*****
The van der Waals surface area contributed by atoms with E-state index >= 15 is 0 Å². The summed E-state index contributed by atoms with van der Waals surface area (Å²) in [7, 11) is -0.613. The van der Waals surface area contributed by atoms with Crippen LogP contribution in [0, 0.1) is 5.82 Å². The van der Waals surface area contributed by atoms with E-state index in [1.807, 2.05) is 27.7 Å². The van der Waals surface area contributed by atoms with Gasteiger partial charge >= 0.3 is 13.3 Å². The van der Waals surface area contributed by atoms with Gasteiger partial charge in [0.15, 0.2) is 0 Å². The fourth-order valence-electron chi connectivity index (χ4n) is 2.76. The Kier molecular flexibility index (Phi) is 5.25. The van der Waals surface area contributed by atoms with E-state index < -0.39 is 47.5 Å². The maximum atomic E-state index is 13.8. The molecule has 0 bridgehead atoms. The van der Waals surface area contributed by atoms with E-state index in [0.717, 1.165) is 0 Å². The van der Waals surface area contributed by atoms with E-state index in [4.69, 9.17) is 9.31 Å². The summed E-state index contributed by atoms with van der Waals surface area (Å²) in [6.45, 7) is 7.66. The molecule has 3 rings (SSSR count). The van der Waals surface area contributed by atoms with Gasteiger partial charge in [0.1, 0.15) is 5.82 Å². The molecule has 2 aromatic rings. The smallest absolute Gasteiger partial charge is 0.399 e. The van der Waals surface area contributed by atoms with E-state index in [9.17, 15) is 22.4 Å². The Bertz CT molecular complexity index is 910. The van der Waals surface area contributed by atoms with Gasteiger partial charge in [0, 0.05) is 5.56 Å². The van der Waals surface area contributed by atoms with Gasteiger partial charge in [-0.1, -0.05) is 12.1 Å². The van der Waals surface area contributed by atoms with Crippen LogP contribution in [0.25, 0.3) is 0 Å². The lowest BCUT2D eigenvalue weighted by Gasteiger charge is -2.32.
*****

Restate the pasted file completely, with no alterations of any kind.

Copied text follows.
The van der Waals surface area contributed by atoms with E-state index >= 15 is 0 Å². The summed E-state index contributed by atoms with van der Waals surface area (Å²) in [7, 11) is -0.613. The van der Waals surface area contributed by atoms with Crippen LogP contribution in [0, 0.1) is 5.82 Å². The van der Waals surface area contributed by atoms with E-state index in [1.807, 2.05) is 27.7 Å². The van der Waals surface area contributed by atoms with Gasteiger partial charge >= 0.3 is 13.3 Å². The van der Waals surface area contributed by atoms with Gasteiger partial charge in [0.15, 0.2) is 0 Å². The fourth-order valence-electron chi connectivity index (χ4n) is 2.76. The Kier molecular flexibility index (Phi) is 5.25. The van der Waals surface area contributed by atoms with E-state index < -0.39 is 47.5 Å². The maximum atomic E-state index is 13.8. The molecule has 0 bridgehead atoms. The van der Waals surface area contributed by atoms with E-state index in [0.717, 1.165) is 0 Å². The van der Waals surface area contributed by atoms with E-state index in [4.69, 9.17) is 9.31 Å². The summed E-state index contributed by atoms with van der Waals surface area (Å²) in [6.45, 7) is 7.66. The molecule has 3 rings (SSSR count). The van der Waals surface area contributed by atoms with Gasteiger partial charge in [0.1, 0.15) is 5.82 Å². The molecule has 2 aromatic rings. The smallest absolute Gasteiger partial charge is 0.399 e. The van der Waals surface area contributed by atoms with E-state index in [9.17, 15) is 22.4 Å². The Bertz CT molecular complexity index is 910. The van der Waals surface area contributed by atoms with Gasteiger partial charge in [0, 0.05) is 5.56 Å². The van der Waals surface area contributed by atoms with Gasteiger partial charge in [-0.1, -0.05) is 12.1 Å². The van der Waals surface area contributed by atoms with Crippen LogP contribution in [0.25, 0.3) is 0 Å². The lowest BCUT2D eigenvalue weighted by Gasteiger charge is -2.32.